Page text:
- Does data need to be encrypted, either at rest, in flight or both?
- Must the data be retained in an immutable state?
- Are there data access, audit requirements or regulatory compliance issues that must be addressed?
This "Buyer's Checklist on Cloud Storage Gateways" will not only help organizations to better evaluate alternative cloud gateway appliances, but help vendors propose tailored offerings that will maximize users' "bang for their buck."
Table of Contents: Buyer's Checklist on Cloud Storage Gateways
Evaluating cloud storage gateway appliances
The benefits of a cloud gateway setup are compelling. Companies can avoid the logistics of housing massive quantities of data (e.g., power, cooling, floor space) while cloud storage providers offer low-cost, fully managed, high-capacity repositories. Using a cloud gateway appliance, organizations can get the lowest-cost storage profile while meeting data accessibility service-level agreements.
If cloud gateway offerings are all about data access, then data movement capabilities will be at the top of the list regarding product architectural considerations. Some products will use their own data movement software, some will have built-in third-party software and others will rely on (or permit) user implementations.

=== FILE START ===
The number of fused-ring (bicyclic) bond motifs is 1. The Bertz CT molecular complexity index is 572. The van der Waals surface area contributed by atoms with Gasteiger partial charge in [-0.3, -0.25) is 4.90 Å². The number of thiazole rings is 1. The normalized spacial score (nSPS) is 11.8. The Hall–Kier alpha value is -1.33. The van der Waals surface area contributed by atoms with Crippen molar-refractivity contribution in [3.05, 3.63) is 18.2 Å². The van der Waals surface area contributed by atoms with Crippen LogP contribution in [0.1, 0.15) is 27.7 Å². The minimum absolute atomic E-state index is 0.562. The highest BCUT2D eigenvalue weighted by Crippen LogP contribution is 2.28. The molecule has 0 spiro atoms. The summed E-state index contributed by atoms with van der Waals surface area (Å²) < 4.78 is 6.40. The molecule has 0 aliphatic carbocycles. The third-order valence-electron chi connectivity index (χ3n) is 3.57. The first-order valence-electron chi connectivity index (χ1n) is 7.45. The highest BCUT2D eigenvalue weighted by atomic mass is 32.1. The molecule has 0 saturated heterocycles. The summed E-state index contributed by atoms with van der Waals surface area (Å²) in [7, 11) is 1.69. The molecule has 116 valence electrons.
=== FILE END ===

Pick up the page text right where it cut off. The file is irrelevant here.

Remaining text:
There are two considerations here. The first is "upstream" to connect and communicate with devices in the central data center, which could be directly to servers, SAN switches, IP networks or other storage controllers. The second is "downstream," or data access from the cloud. Gateway appliances must be able to integrate with the specific infrastructure upstream and retrieve data from the downstream devices, but such considerations may eliminate some offerings that lack specific infrastructure support.
The discussion about fitting in with existing data movement software raises the specter of the most critical dependency, which is the existing infrastructure. In this regard, organizations can either pursue an "open field" offering regardless of vendor or seek a vendor-specific strategy that stays within the parameters of vendors already installed in the data center.
A second major dependency will be file system deployments. Many gateway devices have their own file system included with the product, which must span the cloud storage device. This dictates that the cloud provider support the same gateway devices, which is a major consideration. It may not be necessary to have a unified file system, depending on how the cloud tier is utilized. If it serves separate applications, a separate file system may be the easiest route to implementation. Nevertheless, most gateway appliances allow the deployment of third-party file systems, seamlessly integrating into the overall environment. Either way, a common file system between the gateway and the cloud tier is necessary.
Buyers considering gateway appliances will also find a variety of value-added features that may make a difference. But while the options are there, they may not be necessary. Buyers should verify that they're not paying for something they don't need.
Learn about all of these topics by downloading the “Buyer’s Checklist on Cloud Storage Gateways” PDF found at the top of the page.
BIO: Phil Goodwin is a storage consultant and freelance writer.